Fall 2005 books
Crashing America by Katia Noyes (Alyson, $14.95): One
part Eileen Myles, one part Jack Kerouac, San
Francisco writer Katia Noyes’s rough-edged but
gleaming first novel is a queer road trip to remember.
Diary of a Drag Queen by Daniel Harris (Carroll &
Graf, $14.95): The noted journalist dons a dress in
order to make online conquests among young men.
Good Advice for Young Trendy People of All Ages
edited by Jennifer Blowdryer (Manic D Press, $15):
Here’s the kind of advice you really need, from
queer sages like Lynn Breedlove (on packing) and James St.
James (on perfecting your club look).
Homewrecker: An Adultery Anthology edited by Daphne
Gottlieb, (Soft Skull Press, $13): These pieces from
queer spoken-word artist Gottlieb let you face your
love-demons without couples therapy.
How’s Your Romance? by Ethan Mordden (St.
Martin’s Press, $24.95): Final volume in the
celebrated “Buddies” cycle, set in the roiling
microcosm of gay Manhattan.
Stretching My Mind: The Collected Essays of Edward Albee,
1960–200 (Carroll & Graf, $25): Edited
by Don Weise, this collection includes little-known
autobiographical and political essays, plus criticism on
artists including Sam Shepard.
Cotton by Christopher Wilson (Harcourt, $24): Talk
about your life journeys. In this rollicking Southern
picaresque, Lee Cotton experiences life as male,
female, white, African-American, and more besides.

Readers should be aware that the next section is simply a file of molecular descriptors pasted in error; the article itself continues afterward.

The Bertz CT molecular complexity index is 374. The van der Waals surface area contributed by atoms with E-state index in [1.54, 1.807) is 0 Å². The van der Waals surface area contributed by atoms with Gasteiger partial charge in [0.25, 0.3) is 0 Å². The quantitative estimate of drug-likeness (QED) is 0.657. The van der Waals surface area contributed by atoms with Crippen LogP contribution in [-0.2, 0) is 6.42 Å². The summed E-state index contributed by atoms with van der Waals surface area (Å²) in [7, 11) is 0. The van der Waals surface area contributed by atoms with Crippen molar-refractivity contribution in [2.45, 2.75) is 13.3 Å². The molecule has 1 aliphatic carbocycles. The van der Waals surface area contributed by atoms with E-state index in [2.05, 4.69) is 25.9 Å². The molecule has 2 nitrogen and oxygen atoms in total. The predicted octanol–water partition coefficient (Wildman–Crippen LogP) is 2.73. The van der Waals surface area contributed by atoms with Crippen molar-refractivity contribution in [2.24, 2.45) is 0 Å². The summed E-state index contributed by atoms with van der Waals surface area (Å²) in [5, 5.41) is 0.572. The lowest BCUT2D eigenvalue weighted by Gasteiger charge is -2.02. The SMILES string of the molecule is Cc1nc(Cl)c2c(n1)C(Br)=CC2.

Faith for Beginners by Aaron Hamburger (Random House,
$23.95): On holiday in Israel with his family, pierced
and punked-out Jeremy explores Jerusalem’s gay
parks while his mom reconsiders Judaism. From the author
of The View From Stalin’s Head.
The Whole World Was Watching: Living in the Light of
Matthew Shepard by Romaine Patterson with
Patrick Hinds (Advocate Books, $23.95): Matthew
Shepard’s best friend recounts how his murder and the
media maelstrom that followed fueled her transformation into
an ardent human rights activist.
Words to Our Now: Imagination and Dissent by Thomas
Glave (University of Minnesota Press, $25.95): One of
the most powerful emerging voices in black gay
writing, Glave (Whose Song?) offers a
“politics of heterogeneity” to counter the
“hypocrisies and contradictions of liberal
Katharine Hepburn: The Untold Story by James Robert
Parish (Advocate Books, $24.95): This daring bio of
the enigmatic Hepburn will scorch your slippers. She
was yar, all right.
Across by Blue Dawson (Genesis, $15.95): A woman
searches the Sahara for her kidnapped lover. Sexy and
Marler and Anne Stockwell